Vacation Fellowship 2

 

 

A Church’s Footprint

New Year's 3

(Picture above:  Our Midweek Meal group playing spoons. This is a group for seniors that meets twice a month. We eat together, have parties, and have become like family. We are made up of people from all over North Garden.)

One of the things we’ve heard about in recent years is our carbon footprint. How much energy and natural resources does our everyday life use? How can we reduce our consumption to protect the environment? These have been the questions we’ve been asking ourselves in recent years.

Lately I’ve been thinking about our congregation’s footprint. And not in environmental terms, that’s not what I mean. I’ve been thinking about what kind of impact our congregation has on our immediate community. What effect has Mooreland had on the North Garden community, Charlottesville and even the world? Have we had any effect at all?

Sometimes as a congregation we look at the usual measurement of success-numbers. We look at attendance and our budget. Both things are good to know. We need to know how many are attending on Sunday and if we need to check on those we haven’t seen in a while. We know that there’s always room for more people in our congregation. We also need to know how our budget and finances are doing. We can’t do things without our budget and savings account. But we shouldn’t stop here. We should keep looking at things beyond the budget and attendance.

I believe Mooreland has been a longstanding, stable church in a community that has watched the world around it change significantly. North Garden is still a small rural community that has deep family ties. Time seems to go by a bit slower in North Garden than in other places. North Garden has changed, but not as much as other areas around us. And throughout the years, Mooreland has been doing ministry in our community and in the world at large. We’ve always been here. We’ve always been welcoming people into the neighborhood and into our church. We’ve been serving, worshiping, praying and fellowshiping together over a hundred years.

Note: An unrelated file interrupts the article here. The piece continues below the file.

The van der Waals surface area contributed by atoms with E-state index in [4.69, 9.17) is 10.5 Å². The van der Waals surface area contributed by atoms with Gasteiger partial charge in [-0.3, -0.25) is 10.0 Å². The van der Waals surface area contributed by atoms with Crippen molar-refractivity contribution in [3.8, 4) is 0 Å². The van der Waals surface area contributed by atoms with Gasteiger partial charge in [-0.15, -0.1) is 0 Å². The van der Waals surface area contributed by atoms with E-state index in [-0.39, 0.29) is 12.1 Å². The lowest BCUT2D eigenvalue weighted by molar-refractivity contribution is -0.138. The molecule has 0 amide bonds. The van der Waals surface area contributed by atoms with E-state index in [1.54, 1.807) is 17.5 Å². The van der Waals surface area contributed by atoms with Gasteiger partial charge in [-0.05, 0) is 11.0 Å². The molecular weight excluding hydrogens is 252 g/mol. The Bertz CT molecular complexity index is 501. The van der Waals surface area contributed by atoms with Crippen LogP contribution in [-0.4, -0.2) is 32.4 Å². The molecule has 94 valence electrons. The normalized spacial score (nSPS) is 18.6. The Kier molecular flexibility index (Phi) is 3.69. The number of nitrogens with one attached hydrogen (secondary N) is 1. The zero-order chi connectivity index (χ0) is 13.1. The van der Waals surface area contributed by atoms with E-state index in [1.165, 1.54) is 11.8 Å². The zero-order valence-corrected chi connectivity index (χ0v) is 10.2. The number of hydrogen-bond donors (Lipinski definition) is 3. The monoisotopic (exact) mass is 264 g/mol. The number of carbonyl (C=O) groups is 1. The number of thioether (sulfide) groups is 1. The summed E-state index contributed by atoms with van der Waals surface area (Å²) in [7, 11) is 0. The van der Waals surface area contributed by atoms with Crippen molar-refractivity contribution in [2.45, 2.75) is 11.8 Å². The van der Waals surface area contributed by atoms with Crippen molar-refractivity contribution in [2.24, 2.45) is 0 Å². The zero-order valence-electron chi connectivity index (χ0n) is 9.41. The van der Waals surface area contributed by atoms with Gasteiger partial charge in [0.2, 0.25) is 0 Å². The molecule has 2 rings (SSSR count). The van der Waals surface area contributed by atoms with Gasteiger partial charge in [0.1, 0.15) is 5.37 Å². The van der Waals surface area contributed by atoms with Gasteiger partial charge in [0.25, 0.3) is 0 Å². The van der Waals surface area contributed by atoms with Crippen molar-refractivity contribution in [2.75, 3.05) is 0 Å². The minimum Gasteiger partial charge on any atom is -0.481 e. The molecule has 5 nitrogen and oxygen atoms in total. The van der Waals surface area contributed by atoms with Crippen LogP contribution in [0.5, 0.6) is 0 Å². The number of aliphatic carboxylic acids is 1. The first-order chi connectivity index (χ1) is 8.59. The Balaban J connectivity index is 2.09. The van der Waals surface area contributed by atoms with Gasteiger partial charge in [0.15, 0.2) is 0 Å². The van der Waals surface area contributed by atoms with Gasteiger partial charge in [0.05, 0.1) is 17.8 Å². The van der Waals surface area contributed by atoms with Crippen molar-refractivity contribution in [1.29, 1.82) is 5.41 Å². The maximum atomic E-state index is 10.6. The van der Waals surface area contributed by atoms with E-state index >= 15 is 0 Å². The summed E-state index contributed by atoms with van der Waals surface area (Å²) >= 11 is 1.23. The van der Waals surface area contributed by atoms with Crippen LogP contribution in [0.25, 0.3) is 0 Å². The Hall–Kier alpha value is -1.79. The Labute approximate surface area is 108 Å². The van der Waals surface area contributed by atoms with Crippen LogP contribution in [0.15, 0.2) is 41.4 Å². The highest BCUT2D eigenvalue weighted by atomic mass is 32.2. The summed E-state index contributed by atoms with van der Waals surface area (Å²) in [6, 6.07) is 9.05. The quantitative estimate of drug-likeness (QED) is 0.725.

And it goes beyond that. It hit me recently that we have church members in all kinds of professions and doing all kinds of things. We have our group of medical people who serve at the hospital. They are on the front lines of taking care of people in emergencies and also in routine visits. We have a few who work in doctor’s offices and pharmacies too. They are also on the front lines helping folks. We have a couple of school teachers who teach elementary school children day in and day out. They make a big impact on their students. We have our farmers who raise cattle to feed all the rest of us. We may not eat their beef, but we wouldn’t be able to eat without farmers. We have our retired folks who are probably as busy as they were when they worked. They are serving the community, they are visiting the sick, and doing projects here and there. We are a diverse group of people and our influence is big when you think about it.

Mooreland Baptist Church is a place that matters not just to us, but to the community. If we disappeared we would be missed. Our absence would be noticed. How we live our lives in the community matters. Taking our faith with us to work and loving people there really matters.

We are called to be the Church everywhere we go. It could be the hospital, the doctor’s office, the pharmacy, the school, the fields, or the nursing home. We are to be a Church beyond the walls of the sanctuary. And as a congregation, we do that well.